The user may increase her workload during her exercise by adding weight onto handlebars 24. The weight can be in the form of a weight plate or plates that would slide onto handlebars 42 and held against main frame 12 through the use of a spring clamp. As the user rocks back and forth, the added weight will increase the gravitational force tending to pull bicycle trainer 10 in a forward direction. To keep from falling forward, the user must now overcome this increased forward tending gravitational force with a greater force in the opposite direction to maintain balance.

In an alternative embodiment of the present invention, the user may increase her workout by the addition of resistance mechanism 20 that produces various degrees of friction against the user's pedaling action. The user may vary the resistance used through the use of a controller either mechanically or electrically to increase the friction produced to simulate riding up an incline or to decrease the friction produced to simulate riding down an incline. As shown in FIGS. 7, 8, 9, and 11, resistance mechanism 20 may be in the form of a friction-type of application using either a disc, wheel or drum system. However, other resistance mechanisms, such as magnetic, hydraulic, electromagnetic, wind, weight and the like are also acceptable.

Referring to FIG. 8, controller 22 electrically connects with cables 21 to resistance mechanism 20. The user may manipulate controller 22 to select the desired difficulty of exercise the user wishes to engage. The user may adjust the resistance according to a predefined program through the use of controller knob 23. The user may also define and set parameters in a custom program that the user may then select using controller knob 23. A graphical readout (not shown) allows the user to monitor her activities and progress (e.g., heart rate, mileage, time, speed, incline grade) during the course of a workout.

Balance is the key to an effective workout session. The user may simulate outside riding conditions by programming controller 22 to sporadically send a discharge to resistance mechanism 20 simulating hitting a rock, which throws off the user's balance. The sporadic discharge, or pulse, creates an opportunity for the user to recover her balance. The user is forced then to spontaneously engage in her core muscles to regain balance. This disruptive pulse would abruptly cause the user to either go forward, backwards, or to the side forcing the user to engage her core muscles to regain her balance. Such simulated disruptive riding environment conditions provide increased balance training and recovery skills.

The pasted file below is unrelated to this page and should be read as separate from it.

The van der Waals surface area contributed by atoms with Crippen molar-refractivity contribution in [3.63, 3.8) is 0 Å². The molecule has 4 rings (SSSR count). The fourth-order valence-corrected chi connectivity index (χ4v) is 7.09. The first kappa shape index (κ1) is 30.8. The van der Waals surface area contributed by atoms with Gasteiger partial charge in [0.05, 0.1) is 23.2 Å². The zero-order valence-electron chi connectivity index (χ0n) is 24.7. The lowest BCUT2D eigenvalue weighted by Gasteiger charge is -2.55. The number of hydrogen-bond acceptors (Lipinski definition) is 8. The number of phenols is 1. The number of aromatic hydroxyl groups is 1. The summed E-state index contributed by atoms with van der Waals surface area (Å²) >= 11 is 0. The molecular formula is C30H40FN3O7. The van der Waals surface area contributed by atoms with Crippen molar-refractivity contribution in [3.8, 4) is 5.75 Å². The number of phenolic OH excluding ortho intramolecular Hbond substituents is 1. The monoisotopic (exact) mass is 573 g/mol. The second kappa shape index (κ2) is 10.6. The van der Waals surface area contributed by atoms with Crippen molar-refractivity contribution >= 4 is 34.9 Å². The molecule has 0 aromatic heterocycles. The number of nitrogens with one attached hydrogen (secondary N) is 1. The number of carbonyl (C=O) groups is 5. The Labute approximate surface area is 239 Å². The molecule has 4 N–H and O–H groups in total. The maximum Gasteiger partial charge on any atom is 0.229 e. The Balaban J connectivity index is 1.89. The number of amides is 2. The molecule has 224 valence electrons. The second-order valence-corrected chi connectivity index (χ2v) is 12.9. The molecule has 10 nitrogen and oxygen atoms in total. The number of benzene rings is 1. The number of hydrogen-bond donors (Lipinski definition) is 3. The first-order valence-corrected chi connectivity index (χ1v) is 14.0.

FIG. 15 illustrates another alternative embodiment of the present invention. Belt 40 operably connects resistance mechanism 20 to pulley 42. As user pedals, belt 40 causes pulley 42 to rotate. Pulley 42 may provide additional resistance. The user controls the difficulty of such resistance either manually—by adjusting the tension of a cable, e.g., shifting a lever and tightening the tension on a cable—or electronically using a computer. In another aspect of the present invention, pulley 42 may be enclosed in a housing or gear box (not shown) which in turn is operably connected with a cable to an external resistance source, such as a fan or rotational weight stack (not shown). Using an external resistance source with pulley 42 allows the user with the ability to maneuver bicycle trainer 10 quickly while maintaining a sturdy fixed weight resistance connection through the use of a cable-driven attachment (not shown).

The present invention is described above in terms of a preferred illustrative embodiment of a specifically described portable lightweight stationary bicycle trainer, as well as alternative embodiments of the present invention. Those skilled in the art will recognize that alternative constructions and implementations of such an apparatus can be used in carrying out the present invention. Other aspects, features, and advantages of the present invention may be obtained from a study of this disclosure and the drawings, along with the appended claims.

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Reference
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2http://www.trisports.com/kiroroprotr.html.
3Lingel, Karen, "The Straight Dope: Why is it easier to balance on a moving bike than a non-moving one?", Jan. 29, 2002, http://www.straightdope.com/columns/read/1993/why-is-it-easier-to-balance-on-a-moving-bike-than-a-non-moving-one.
Classifications
U.S. Classification482/57, 280/7.1
International ClassificationA63B21/00, B62K13/00
Cooperative ClassificationA63B21/1496, A63B21/00069, A63B2022/0647, A63B2210/50, A63B22/16, A63B2209/08, A63B2225/09, A63B21/015, A63B2208/0204, A63B23/0476, A63B26/003, A63B21/225, A63B2225/093, A63B22/0605, A63B21/00192
European ClassificationA63B26/00B, A63B22/08, A63B69/16, A63B21/22F, A63B22/16, A63B21/015, A63B22/06C